If you aren't familiar, Build-A-Bear ran an in-store promotion yesterday called "Pay Your Age," where your bear would only cost what your age is. So, if you brought your 3-year-old child in, that bear is $3. Not too shabby. The goal was intended to boost Build-A-Bear's loyalty numbers, as you had to be a part of their rewards program to participate, and boy did it generate a viral response. There's no shortage of footage showing mall lines that were reminiscent of Black Friday.

When it comes to marketing and PR stunts, I'm a tough critic, but I have to give credit where credit is due -- it was exceptionally well-designed. It created urgency, an in-store experience, and was novel -- which is quite a powerful formula. 

Then all hell broke loose.

In reaching a near-immediate viral response that flooded malls, quickly creating wait times of up to 8 hours (no, that's not a joke). Mind you, you had to wait in line with your child (or children). Build-A-Bear was then forced to act, turning away new guests around 4pm ET. 

OK -- so, think about it -- your PR campaign eclipses all expectations, but due to overwhelming interest, you're now faced with turning away customers and risking inventory issues which will inevitably generate in a compounding, negative experience. 

What would you do? Apologize and offer a $15 voucher? I don't think so. Maybe Build-A-Bear imagined it would go something like this:

Build-A-Bear Rep: "We're so sorry, everyone -- inventory is now depleted. Please accept this $15 voucher in exchange for waiting in line for hours with your children." 

Customer: "Awesome! We'll come back on a less busy day. It's nap time for them, anyway. Thanks!"

Absolutely not. Sure, if your 3-year-old would have cost your visit a grand total of $3, you're netting $12, but that's the missing the point. At a time when tens of thousands of customers are facing an incredibly negative experience, globally, that is an opportunity for a company to go out of their way to delight a customer, or at least try to.

Instead, corporate felt the pressure and gave downstream marching orders to all their stores to simply offer the $15 voucher -- with the expectation that the customer takes time out of their day, again, and go back to the store some other time.  

It's really a painful miss. 

Lack of preparation & ownership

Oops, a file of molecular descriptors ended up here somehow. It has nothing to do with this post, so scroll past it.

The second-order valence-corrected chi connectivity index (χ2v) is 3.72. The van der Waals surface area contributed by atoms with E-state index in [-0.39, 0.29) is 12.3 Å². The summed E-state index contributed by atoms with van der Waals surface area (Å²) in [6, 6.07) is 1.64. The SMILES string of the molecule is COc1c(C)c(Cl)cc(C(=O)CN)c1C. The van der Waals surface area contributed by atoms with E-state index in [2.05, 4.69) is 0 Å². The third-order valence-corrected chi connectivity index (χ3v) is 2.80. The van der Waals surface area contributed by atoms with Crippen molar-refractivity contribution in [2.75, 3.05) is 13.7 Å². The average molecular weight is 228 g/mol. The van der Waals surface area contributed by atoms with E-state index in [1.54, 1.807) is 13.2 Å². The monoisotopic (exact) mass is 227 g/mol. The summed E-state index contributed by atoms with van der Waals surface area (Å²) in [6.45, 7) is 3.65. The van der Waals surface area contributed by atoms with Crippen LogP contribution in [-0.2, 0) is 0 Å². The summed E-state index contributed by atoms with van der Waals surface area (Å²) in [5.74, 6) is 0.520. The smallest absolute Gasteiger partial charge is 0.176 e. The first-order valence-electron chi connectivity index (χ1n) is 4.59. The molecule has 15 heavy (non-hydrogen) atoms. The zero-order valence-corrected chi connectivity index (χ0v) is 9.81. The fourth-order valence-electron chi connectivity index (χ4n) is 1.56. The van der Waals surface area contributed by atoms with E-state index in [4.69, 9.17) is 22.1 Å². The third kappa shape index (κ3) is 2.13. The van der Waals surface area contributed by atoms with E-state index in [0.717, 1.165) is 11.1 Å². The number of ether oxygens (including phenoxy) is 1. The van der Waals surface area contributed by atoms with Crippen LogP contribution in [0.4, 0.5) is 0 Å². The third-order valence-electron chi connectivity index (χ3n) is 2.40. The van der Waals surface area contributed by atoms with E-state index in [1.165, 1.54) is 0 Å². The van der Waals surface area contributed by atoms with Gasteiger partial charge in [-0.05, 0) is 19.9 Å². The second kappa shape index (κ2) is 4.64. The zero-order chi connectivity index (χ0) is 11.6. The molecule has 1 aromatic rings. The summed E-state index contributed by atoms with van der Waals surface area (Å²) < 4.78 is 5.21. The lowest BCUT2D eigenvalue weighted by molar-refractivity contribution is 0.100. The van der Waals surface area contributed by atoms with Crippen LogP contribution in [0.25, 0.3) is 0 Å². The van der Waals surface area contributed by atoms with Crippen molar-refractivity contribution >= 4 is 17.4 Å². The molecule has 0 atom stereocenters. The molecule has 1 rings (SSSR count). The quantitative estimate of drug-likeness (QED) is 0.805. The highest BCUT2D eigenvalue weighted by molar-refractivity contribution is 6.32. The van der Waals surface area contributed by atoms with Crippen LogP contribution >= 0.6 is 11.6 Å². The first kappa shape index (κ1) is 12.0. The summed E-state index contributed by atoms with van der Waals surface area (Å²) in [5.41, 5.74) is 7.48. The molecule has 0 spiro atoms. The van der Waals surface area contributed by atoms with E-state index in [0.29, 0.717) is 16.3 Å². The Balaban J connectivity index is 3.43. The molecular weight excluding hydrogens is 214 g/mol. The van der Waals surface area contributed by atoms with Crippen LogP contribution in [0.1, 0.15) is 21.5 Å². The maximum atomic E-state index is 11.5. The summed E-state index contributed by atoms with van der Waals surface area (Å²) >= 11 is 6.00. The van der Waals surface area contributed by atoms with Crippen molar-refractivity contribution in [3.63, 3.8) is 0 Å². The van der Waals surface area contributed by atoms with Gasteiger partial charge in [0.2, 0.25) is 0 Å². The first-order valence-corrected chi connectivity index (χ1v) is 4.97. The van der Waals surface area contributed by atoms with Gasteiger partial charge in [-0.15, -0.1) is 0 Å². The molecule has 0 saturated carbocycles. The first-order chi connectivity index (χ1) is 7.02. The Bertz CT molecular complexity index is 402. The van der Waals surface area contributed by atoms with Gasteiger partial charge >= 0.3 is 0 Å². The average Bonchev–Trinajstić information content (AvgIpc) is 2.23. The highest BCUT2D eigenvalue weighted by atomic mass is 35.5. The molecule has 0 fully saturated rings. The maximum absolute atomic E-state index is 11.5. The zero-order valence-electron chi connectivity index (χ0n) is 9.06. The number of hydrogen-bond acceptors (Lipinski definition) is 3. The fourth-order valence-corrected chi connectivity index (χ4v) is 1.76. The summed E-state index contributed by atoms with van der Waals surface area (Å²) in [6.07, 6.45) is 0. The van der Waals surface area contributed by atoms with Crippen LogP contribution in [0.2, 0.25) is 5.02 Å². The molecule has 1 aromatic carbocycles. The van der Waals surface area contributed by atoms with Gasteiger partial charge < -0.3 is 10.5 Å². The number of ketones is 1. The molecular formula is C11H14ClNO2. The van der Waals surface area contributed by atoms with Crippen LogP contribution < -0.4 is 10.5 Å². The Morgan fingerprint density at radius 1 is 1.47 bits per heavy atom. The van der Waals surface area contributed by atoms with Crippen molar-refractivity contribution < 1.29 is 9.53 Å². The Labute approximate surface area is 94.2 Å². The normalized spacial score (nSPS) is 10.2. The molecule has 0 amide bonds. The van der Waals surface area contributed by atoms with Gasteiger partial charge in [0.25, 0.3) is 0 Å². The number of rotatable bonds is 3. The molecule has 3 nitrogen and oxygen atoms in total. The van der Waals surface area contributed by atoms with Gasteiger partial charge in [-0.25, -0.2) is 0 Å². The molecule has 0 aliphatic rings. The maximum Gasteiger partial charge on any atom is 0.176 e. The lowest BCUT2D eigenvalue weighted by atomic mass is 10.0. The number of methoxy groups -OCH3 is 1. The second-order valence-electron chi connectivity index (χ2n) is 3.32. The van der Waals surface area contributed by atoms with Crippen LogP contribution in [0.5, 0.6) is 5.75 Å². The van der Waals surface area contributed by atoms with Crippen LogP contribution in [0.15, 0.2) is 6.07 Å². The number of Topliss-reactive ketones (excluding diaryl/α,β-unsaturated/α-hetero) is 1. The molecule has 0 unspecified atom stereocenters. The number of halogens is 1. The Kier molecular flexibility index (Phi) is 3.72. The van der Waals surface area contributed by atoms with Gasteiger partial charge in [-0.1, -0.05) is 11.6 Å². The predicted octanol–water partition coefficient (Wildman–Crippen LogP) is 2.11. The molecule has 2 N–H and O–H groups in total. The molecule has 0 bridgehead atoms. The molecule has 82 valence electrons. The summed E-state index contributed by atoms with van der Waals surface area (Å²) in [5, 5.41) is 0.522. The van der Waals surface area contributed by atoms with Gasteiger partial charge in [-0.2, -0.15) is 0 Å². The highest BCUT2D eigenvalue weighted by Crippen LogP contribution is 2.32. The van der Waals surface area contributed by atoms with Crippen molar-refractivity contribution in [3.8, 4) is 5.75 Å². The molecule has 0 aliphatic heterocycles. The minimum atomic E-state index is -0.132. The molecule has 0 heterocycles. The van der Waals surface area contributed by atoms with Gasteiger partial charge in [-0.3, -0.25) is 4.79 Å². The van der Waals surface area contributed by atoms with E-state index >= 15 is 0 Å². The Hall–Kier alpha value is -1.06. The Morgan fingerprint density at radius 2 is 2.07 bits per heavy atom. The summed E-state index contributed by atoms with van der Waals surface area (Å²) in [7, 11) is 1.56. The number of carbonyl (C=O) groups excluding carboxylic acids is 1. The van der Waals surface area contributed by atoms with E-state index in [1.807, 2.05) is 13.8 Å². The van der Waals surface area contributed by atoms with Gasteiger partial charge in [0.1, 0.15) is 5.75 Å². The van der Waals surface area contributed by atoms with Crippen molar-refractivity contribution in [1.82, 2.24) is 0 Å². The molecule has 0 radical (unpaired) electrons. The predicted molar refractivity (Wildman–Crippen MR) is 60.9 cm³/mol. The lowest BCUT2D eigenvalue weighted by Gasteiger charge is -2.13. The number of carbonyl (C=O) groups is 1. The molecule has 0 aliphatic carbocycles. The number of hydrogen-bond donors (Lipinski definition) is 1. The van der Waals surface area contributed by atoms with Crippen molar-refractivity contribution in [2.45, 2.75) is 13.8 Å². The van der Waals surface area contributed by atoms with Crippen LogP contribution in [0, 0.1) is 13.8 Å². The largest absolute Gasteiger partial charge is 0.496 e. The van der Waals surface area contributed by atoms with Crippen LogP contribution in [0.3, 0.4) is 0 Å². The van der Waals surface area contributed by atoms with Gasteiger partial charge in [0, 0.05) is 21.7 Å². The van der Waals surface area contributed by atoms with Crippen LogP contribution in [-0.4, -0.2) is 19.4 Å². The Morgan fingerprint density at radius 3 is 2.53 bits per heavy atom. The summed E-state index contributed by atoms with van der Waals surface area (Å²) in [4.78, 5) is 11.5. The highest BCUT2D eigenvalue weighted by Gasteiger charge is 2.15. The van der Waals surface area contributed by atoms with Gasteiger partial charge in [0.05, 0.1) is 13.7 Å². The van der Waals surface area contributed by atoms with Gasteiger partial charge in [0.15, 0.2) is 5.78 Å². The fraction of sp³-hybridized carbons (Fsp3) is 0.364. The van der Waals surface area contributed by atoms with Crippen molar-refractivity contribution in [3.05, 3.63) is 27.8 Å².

First and foremost, this teaches us an incredible lesson about preparation (or lack thereof) and appreciating the need for contingency & operational plans. However, the biggest failure from my perspective was Build-A-Bear's lack of ownership and being clearly unprepared. Build-A-Bear issued a response on July 12th, stating in the second sentence, 

"We feel it is important to share that, based on the information available to us before the day began, we could not have predicted this reaction to our Pay Your Age Day event."

Oh, you could not have predicted this and weren't prepared? No worries at all. I'm sorry, but as a publicly traded company who pulled in $357.9M in 2017, the 'Build-A-Bar' is much higher. They should have owned up to the mistake and went out of their way to delight the loyal customers you may have lost, and certainly not made a hasty decision in times of duress.

Instead of the $15 voucher, here's the response I would have wanted to see as a customer:

"We don't know at this time what we're going to do to make this right, but rest assured, we will. We have your contact information and will reach out as soon as possible. Thank you again for your loyalty and please give us a chance to make it up to you."  

And for retailers, especially amid a retail apocalypse, consider a digital contingency plan. In this case, it most certainly should have been factored in, allowing purchases online or at the least, redeemable vouchers.

Today more than ever, every customer counts. Whether you're a solo-preneur, mid-sized business, or Fortune 1000, we need to learn from these mistakes. One negative experience can cripple a company. Own up to it and encourage proactive preparedness. 

Until then, this sums it up. 

Published on: Jul 13, 2018
The opinions expressed here by Inc.com columnists are their own, not those of Inc.com.